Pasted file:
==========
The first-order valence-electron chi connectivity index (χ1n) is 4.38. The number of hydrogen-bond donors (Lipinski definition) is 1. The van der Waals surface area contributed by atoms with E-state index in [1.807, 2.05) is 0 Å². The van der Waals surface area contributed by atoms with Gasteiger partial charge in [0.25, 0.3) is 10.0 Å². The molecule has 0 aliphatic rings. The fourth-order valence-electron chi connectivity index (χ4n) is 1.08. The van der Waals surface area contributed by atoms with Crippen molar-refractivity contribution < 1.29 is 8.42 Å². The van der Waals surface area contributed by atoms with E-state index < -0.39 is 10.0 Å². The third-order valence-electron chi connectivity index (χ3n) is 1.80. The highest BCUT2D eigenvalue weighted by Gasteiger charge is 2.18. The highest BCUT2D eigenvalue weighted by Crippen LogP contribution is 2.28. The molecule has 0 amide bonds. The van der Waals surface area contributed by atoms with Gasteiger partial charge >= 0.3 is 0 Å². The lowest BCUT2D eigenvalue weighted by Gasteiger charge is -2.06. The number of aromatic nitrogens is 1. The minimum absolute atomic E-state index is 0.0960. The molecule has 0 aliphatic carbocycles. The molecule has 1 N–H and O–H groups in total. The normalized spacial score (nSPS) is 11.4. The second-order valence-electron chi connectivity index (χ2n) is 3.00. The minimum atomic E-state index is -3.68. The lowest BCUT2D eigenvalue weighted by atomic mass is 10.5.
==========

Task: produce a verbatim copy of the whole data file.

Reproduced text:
The first-order valence-electron chi connectivity index (χ1n) is 4.38. The number of hydrogen-bond donors (Lipinski definition) is 1. The van der Waals surface area contributed by atoms with E-state index in [1.807, 2.05) is 0 Å². The van der Waals surface area contributed by atoms with Gasteiger partial charge in [0.25, 0.3) is 10.0 Å². The molecule has 0 aliphatic rings. The fourth-order valence-electron chi connectivity index (χ4n) is 1.08. The van der Waals surface area contributed by atoms with Crippen molar-refractivity contribution < 1.29 is 8.42 Å². The van der Waals surface area contributed by atoms with E-state index < -0.39 is 10.0 Å². The third-order valence-electron chi connectivity index (χ3n) is 1.80. The highest BCUT2D eigenvalue weighted by Gasteiger charge is 2.18. The highest BCUT2D eigenvalue weighted by Crippen LogP contribution is 2.28. The molecule has 0 amide bonds. The van der Waals surface area contributed by atoms with Gasteiger partial charge >= 0.3 is 0 Å². The lowest BCUT2D eigenvalue weighted by Gasteiger charge is -2.06. The number of aromatic nitrogens is 1. The minimum absolute atomic E-state index is 0.0960. The molecule has 0 aliphatic carbocycles. The molecule has 1 N–H and O–H groups in total. The normalized spacial score (nSPS) is 11.4. The second-order valence-electron chi connectivity index (χ2n) is 3.00. The minimum atomic E-state index is -3.68. The lowest BCUT2D eigenvalue weighted by atomic mass is 10.5.